It is hard not to gush over a pregnant person— from complimenting them on their glow, exchanging birth experiences, and discussing postpartum plans, pregnant people easily attract attention. As the big day comes, moms and birthing parents take center stage, second only to the little bundle of joy that makes their earthside debut. It is right that moms are centered during this incredible physical and spiritual feat, and as doulas, we know the importance this support makes to a successful birth and postpartum recovery.
Fathers and non-birthing parents often play a large, if not the largest, supporting role in labor and delivery, especially in COVID-19 times where many places only allow one person in with the laboring person. Many fathers have stepped up and into the roles of birth partner/doula.
Following birth, mamas are often confined to bed for recovery, needing assistance for seemingly simple tasks like eating, standing, and sitting. While the non-birthing partner strives to continue the support present throughout pregnancy and delivery, it can become increasingly difficult to give from an empty cup, especially as the adrenaline around birth wears off and exhaustion sets in for both parents. The same support extended to birthing parents is necessary for non-birth partners, especially in the postpartum period.
Creating a postpartum plan ahead of time can be extremely beneficial for both parents, so there is a clear set of expectations and a foundation for communication. Things to include in your postpartum plan can include types of food desired in recovery, childcare responsibilities, visitor guidelines, and other important details. Like creating a birth plan, working out as many details ahead of time in your postpartum plan can greatly help reduce stress for both parents, and give clear expectations for the non-birthing parent.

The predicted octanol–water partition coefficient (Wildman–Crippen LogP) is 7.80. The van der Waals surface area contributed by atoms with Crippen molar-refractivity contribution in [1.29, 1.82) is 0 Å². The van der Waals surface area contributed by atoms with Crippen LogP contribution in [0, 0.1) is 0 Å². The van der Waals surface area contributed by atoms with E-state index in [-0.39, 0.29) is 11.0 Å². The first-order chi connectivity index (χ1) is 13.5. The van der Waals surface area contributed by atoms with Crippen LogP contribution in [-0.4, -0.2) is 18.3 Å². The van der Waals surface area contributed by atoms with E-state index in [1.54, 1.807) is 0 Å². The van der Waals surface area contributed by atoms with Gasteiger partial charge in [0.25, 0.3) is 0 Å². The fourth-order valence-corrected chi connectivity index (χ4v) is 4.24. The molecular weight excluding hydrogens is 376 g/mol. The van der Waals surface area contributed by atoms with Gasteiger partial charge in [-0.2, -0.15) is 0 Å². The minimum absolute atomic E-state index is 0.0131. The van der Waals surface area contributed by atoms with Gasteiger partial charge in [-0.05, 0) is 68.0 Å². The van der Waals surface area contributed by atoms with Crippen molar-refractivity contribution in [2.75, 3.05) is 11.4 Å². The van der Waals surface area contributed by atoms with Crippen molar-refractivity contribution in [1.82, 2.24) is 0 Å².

A postpartum doula can be another very helpful resource for new parents. A postpartum doula may help occasionally relieve the non-birthing parent of responsibilities such as meal preparation and light housework. Additionally, extra support for the birthing parent and baby, such as lactation consultations, can be reassuring to both parents. If hiring a postpartum doula is not an option, the same support can be provided by family members and friends through meal trains and cleaning services. Remember, it takes a village!
Lastly, a great tip for new parents is to take shifts with baby. Alternating every four hours allows each parent to have a large chunk of time to themselves. This alone time is invaluable when every waking moment seems to go to your newborn. This time can be used to sleep, listen to music, take a bath, or engage in any other preferred self-care practices. Taking time alone might be the best gift to a new parent, especially to non-birthing parents that might feel responsible for not only baby, but also for mom. Time alone allows parents to recharge, ensuring that everyone will be more present and able to show up their best selves for their new family!
Amanya Maloba is a multi-disciplinary artist and healer with a focus on fiction, poetry, movement, and plant-based medicine. She is co-founder/Editor-in-Chief of Women.Weed.WiFi —an all-womxn of color art collective— a published author, entrepreneur, and community connector. Amanya is also a yoga instructor, doula, and mother.